Retrofitting Suburbia

Just over a week ago I was fortunate enough to attend one of the seminars at the CNU 17 (Congress of New Urbanism annual conference) here in Denver.  The seminar was called Retrofitting Suburbia, and it was given by the co-authors of the Retrofitting Suburbia book Ellen Dunham-Jones and June Williamson.

It’s obvious that suburbia is based on the ease of use for the automobile – the wide streets that allow faster speeds, the ample parking lots that at most times of the year remain for the most part empty, and the ubiquitous driveways that demarcate the garage door as being the new front door into our homes.  Suburbia comes across as a haphazard “train wreck” development that is more driven by the profit margin of a development company rather than creating a livable environment (i.e. an environment that offers any other option other than getting in ones car and driving to a destination) for the populous.

This train wreck development is sorely lacking in any kind of meaningful design.  And by meaningful design I don’t mean implementing an aesthetic that is pleasing (which of course is highly subjective), but instead I mean injecting a sense of purpose into the design, to create connections between buildings and open spaces, and ultimately build an environment that fosters personal interactions and promotes a democratic society.  What suburbia does promote is a reclusive society that travels primarily in their cars and interacts with other people with their car horn and their middle finger.

So why has the last sixty years erased our knowledge of how to create viable communities?  Has capitalism over-reached its bound and become more centralized to our society than democracy?  We as a society are heading into a future where we know the current status quo can not carry us forward.  The solutions for many of society’s problems – a more fuel efficient automobile, urban sprawl, obesity, a failing infrastructure – could be answered by asking one question – what if I could walk to the store?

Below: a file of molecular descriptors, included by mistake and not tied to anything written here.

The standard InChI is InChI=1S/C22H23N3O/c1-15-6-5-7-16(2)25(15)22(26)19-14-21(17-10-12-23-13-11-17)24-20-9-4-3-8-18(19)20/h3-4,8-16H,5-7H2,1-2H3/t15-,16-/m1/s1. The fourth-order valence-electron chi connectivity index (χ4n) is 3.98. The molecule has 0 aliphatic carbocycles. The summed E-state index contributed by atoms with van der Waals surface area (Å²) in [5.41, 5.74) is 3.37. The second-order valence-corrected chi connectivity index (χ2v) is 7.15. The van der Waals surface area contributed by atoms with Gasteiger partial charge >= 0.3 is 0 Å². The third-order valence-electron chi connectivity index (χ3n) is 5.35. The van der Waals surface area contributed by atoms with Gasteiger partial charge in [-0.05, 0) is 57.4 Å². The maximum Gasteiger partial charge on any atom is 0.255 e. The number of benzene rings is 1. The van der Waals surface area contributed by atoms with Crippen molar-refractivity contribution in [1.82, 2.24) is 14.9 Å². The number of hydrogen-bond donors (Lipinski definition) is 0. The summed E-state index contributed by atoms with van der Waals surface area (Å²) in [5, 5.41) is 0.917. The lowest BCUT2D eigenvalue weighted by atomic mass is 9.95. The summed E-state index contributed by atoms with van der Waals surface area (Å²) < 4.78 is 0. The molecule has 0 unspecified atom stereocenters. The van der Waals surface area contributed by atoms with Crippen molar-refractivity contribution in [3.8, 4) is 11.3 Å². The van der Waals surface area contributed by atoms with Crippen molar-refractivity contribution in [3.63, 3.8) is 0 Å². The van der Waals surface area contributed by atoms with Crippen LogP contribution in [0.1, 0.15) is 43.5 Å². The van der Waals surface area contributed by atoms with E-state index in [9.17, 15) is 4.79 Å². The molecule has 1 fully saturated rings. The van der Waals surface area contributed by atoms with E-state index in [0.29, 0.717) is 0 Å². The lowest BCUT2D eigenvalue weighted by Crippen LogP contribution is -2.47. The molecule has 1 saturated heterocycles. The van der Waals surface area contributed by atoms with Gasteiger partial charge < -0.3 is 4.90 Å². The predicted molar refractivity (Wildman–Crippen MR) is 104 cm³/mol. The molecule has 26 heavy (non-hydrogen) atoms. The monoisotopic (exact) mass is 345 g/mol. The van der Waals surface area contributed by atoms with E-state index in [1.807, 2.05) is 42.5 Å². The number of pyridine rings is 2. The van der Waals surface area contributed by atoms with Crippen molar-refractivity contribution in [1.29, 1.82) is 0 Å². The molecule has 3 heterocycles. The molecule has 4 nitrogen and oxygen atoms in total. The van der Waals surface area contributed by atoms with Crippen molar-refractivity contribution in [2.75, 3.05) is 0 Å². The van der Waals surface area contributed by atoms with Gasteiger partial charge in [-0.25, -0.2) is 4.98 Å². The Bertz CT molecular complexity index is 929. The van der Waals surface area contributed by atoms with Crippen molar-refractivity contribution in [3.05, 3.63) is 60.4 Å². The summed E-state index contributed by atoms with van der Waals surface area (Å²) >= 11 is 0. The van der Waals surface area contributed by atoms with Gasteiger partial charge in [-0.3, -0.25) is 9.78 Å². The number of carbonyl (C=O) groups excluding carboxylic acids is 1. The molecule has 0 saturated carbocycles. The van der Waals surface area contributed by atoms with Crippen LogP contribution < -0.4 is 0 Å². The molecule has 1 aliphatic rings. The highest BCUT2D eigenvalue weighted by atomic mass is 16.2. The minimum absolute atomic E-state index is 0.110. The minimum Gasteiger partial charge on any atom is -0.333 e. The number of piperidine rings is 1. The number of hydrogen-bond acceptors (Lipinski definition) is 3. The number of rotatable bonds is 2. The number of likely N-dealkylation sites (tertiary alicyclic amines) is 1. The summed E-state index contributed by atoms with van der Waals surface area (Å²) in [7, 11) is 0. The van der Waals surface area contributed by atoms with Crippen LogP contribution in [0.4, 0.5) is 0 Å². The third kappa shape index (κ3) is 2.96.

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One thought on “Retrofitting Suburbia

  1. Mile High Pixie

    OMGOMGOMGOMG! You make an excellent point. I realize that the “what if I could walk to the store” question seems overly simple to some, if not many. However, I see it from the other side: I CAN walk to the store, and it really makes a difference. Walking through my neighborhood at different times of the day and week has made me familiar with a lot of faces. Even if I never properly “meet” those people, I know them, and I know who belongs here–the Einstein’s bagel maker, the cashier at King Soopers that looks like Fernando Vina, the homeless guy that looks like Santa Claus and Jerry Garcia. Walking makes me familiar with the physical spaces as well, and I know what’s different–they’re remodeling, that looks new, oh god I think someone broke their window. And most importantly, taking people out of their cars makes them face each other and recognize that we aren’t shiny metal boxes to be shouted and cursed at, but we are REAL PEOPLE. We may not visit with our neighbors, but we can’t help but nod or say hello as we pass them and they’re sitting on their porch. Because we recognize that they’re people and not just Others in the stucco box next door, we’re less likely to run power tools at 7am or have a loud karaoke party at 11pm, and we’re more likely to call the cops if we hear or see something wrong. Despite the fact that more people live in my neighborhood than in a suburban neighborhood of the same size, I maintain that I’m more engaged with my neighbors because I recognize their humanity on a human scale on a regular basis. And all that because I walk to the grocery store once a week.

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